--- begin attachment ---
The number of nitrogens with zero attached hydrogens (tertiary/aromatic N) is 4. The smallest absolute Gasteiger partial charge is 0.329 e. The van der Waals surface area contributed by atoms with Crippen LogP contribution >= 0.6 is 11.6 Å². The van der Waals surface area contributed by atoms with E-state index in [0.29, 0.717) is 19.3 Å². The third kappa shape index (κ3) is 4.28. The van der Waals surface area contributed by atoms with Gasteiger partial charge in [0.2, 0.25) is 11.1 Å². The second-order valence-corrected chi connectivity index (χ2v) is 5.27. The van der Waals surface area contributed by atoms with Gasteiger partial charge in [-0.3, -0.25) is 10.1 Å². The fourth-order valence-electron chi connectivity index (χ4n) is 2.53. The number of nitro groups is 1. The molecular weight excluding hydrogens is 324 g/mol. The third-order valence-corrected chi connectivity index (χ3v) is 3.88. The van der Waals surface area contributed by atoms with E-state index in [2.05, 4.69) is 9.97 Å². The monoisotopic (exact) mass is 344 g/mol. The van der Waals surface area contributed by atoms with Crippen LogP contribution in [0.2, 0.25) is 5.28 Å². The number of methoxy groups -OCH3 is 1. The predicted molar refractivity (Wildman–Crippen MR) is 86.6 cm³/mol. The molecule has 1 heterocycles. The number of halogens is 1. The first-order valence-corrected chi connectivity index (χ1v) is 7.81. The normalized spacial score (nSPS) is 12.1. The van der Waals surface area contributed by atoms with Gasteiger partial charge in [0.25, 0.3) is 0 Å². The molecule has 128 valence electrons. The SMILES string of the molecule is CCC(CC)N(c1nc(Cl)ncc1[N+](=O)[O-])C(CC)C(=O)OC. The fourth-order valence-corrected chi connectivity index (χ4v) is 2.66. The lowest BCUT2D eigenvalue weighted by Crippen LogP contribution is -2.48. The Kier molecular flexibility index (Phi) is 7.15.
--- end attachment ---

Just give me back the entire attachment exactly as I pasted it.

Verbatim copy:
The number of nitrogens with zero attached hydrogens (tertiary/aromatic N) is 4. The smallest absolute Gasteiger partial charge is 0.329 e. The van der Waals surface area contributed by atoms with Crippen LogP contribution >= 0.6 is 11.6 Å². The van der Waals surface area contributed by atoms with E-state index in [0.29, 0.717) is 19.3 Å². The third kappa shape index (κ3) is 4.28. The van der Waals surface area contributed by atoms with Gasteiger partial charge in [0.2, 0.25) is 11.1 Å². The second-order valence-corrected chi connectivity index (χ2v) is 5.27. The van der Waals surface area contributed by atoms with Gasteiger partial charge in [-0.3, -0.25) is 10.1 Å². The fourth-order valence-electron chi connectivity index (χ4n) is 2.53. The number of nitro groups is 1. The molecular weight excluding hydrogens is 324 g/mol. The third-order valence-corrected chi connectivity index (χ3v) is 3.88. The van der Waals surface area contributed by atoms with E-state index in [2.05, 4.69) is 9.97 Å². The monoisotopic (exact) mass is 344 g/mol. The van der Waals surface area contributed by atoms with Crippen LogP contribution in [0.2, 0.25) is 5.28 Å². The number of methoxy groups -OCH3 is 1. The predicted molar refractivity (Wildman–Crippen MR) is 86.6 cm³/mol. The molecule has 1 heterocycles. The number of halogens is 1. The first-order valence-corrected chi connectivity index (χ1v) is 7.81. The normalized spacial score (nSPS) is 12.1. The van der Waals surface area contributed by atoms with Gasteiger partial charge in [0.25, 0.3) is 0 Å². The molecule has 128 valence electrons. The SMILES string of the molecule is CCC(CC)N(c1nc(Cl)ncc1[N+](=O)[O-])C(CC)C(=O)OC. The fourth-order valence-corrected chi connectivity index (χ4v) is 2.66. The lowest BCUT2D eigenvalue weighted by Crippen LogP contribution is -2.48. The Kier molecular flexibility index (Phi) is 7.15.